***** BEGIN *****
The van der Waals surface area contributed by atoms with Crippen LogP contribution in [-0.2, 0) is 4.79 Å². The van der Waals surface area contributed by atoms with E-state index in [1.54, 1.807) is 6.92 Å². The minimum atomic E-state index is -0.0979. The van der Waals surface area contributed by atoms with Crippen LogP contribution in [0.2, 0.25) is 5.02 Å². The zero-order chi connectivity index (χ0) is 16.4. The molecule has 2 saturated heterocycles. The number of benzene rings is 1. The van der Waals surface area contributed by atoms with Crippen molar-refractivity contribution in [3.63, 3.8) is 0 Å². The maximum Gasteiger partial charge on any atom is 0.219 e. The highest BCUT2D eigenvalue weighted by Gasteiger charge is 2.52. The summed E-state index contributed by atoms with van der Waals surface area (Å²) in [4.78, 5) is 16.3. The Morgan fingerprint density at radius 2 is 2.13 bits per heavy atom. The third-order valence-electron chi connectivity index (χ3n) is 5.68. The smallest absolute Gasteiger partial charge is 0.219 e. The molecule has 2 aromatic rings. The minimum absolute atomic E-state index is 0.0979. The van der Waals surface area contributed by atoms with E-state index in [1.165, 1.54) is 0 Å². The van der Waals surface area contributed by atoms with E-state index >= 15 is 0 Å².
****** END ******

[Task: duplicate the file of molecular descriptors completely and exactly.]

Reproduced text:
The van der Waals surface area contributed by atoms with Crippen LogP contribution in [-0.2, 0) is 4.79 Å². The van der Waals surface area contributed by atoms with E-state index in [1.54, 1.807) is 6.92 Å². The minimum atomic E-state index is -0.0979. The van der Waals surface area contributed by atoms with Crippen LogP contribution in [0.2, 0.25) is 5.02 Å². The zero-order chi connectivity index (χ0) is 16.4. The molecule has 2 saturated heterocycles. The number of benzene rings is 1. The van der Waals surface area contributed by atoms with Crippen molar-refractivity contribution in [3.63, 3.8) is 0 Å². The maximum Gasteiger partial charge on any atom is 0.219 e. The highest BCUT2D eigenvalue weighted by Gasteiger charge is 2.52. The summed E-state index contributed by atoms with van der Waals surface area (Å²) in [4.78, 5) is 16.3. The Morgan fingerprint density at radius 2 is 2.13 bits per heavy atom. The third-order valence-electron chi connectivity index (χ3n) is 5.68. The smallest absolute Gasteiger partial charge is 0.219 e. The molecule has 2 aromatic rings. The minimum absolute atomic E-state index is 0.0979. The van der Waals surface area contributed by atoms with E-state index in [1.165, 1.54) is 0 Å². The van der Waals surface area contributed by atoms with E-state index >= 15 is 0 Å².